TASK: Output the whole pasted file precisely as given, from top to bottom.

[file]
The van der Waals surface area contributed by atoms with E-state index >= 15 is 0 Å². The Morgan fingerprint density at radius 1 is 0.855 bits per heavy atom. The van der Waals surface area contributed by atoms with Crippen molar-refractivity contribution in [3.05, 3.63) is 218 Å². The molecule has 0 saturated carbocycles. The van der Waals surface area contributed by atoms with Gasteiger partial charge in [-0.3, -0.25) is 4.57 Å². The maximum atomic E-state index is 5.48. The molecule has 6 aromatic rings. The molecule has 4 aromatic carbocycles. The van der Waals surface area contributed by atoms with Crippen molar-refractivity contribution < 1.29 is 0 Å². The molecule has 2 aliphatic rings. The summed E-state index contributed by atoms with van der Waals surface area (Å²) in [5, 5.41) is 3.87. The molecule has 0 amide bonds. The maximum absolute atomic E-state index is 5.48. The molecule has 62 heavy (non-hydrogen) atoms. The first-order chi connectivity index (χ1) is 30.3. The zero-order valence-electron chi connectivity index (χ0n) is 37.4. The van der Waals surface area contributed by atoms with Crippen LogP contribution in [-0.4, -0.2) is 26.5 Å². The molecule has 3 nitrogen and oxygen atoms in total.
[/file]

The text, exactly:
The van der Waals surface area contributed by atoms with E-state index >= 15 is 0 Å². The Morgan fingerprint density at radius 1 is 0.855 bits per heavy atom. The van der Waals surface area contributed by atoms with Crippen molar-refractivity contribution in [3.05, 3.63) is 218 Å². The molecule has 0 saturated carbocycles. The van der Waals surface area contributed by atoms with Gasteiger partial charge in [-0.3, -0.25) is 4.57 Å². The maximum atomic E-state index is 5.48. The molecule has 6 aromatic rings. The molecule has 4 aromatic carbocycles. The van der Waals surface area contributed by atoms with Crippen molar-refractivity contribution < 1.29 is 0 Å². The molecule has 2 aliphatic rings. The summed E-state index contributed by atoms with van der Waals surface area (Å²) in [5, 5.41) is 3.87. The molecule has 0 amide bonds. The maximum absolute atomic E-state index is 5.48. The molecule has 62 heavy (non-hydrogen) atoms. The first-order chi connectivity index (χ1) is 30.3. The zero-order valence-electron chi connectivity index (χ0n) is 37.4. The van der Waals surface area contributed by atoms with Crippen LogP contribution in [-0.4, -0.2) is 26.5 Å². The molecule has 3 nitrogen and oxygen atoms in total.